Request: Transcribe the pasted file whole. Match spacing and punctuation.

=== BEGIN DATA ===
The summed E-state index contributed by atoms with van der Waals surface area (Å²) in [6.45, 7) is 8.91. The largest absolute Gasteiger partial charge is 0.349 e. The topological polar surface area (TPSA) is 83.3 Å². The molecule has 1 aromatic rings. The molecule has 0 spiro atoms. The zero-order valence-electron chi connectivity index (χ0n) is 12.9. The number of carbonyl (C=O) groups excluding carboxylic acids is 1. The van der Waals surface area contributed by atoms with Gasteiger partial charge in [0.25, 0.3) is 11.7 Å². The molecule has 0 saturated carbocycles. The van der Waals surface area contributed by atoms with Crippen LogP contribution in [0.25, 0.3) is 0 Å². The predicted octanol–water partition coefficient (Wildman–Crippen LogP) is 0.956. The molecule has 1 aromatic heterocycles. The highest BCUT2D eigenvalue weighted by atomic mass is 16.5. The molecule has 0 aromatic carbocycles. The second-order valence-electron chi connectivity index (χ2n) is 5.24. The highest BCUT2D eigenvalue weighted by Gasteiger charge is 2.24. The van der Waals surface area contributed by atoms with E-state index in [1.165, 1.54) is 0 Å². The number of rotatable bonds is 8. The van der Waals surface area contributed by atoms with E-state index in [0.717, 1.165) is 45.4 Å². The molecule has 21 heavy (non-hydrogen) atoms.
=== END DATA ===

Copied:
The summed E-state index contributed by atoms with van der Waals surface area (Å²) in [6.45, 7) is 8.91. The largest absolute Gasteiger partial charge is 0.349 e. The topological polar surface area (TPSA) is 83.3 Å². The molecule has 1 aromatic rings. The molecule has 0 spiro atoms. The zero-order valence-electron chi connectivity index (χ0n) is 12.9. The number of carbonyl (C=O) groups excluding carboxylic acids is 1. The van der Waals surface area contributed by atoms with Gasteiger partial charge in [0.25, 0.3) is 11.7 Å². The molecule has 0 saturated carbocycles. The van der Waals surface area contributed by atoms with Crippen LogP contribution in [0.25, 0.3) is 0 Å². The predicted octanol–water partition coefficient (Wildman–Crippen LogP) is 0.956. The molecule has 1 aromatic heterocycles. The highest BCUT2D eigenvalue weighted by atomic mass is 16.5. The molecule has 0 aromatic carbocycles. The second-order valence-electron chi connectivity index (χ2n) is 5.24. The highest BCUT2D eigenvalue weighted by Gasteiger charge is 2.24. The van der Waals surface area contributed by atoms with E-state index in [1.165, 1.54) is 0 Å². The number of rotatable bonds is 8. The van der Waals surface area contributed by atoms with E-state index in [0.717, 1.165) is 45.4 Å². The molecule has 21 heavy (non-hydrogen) atoms.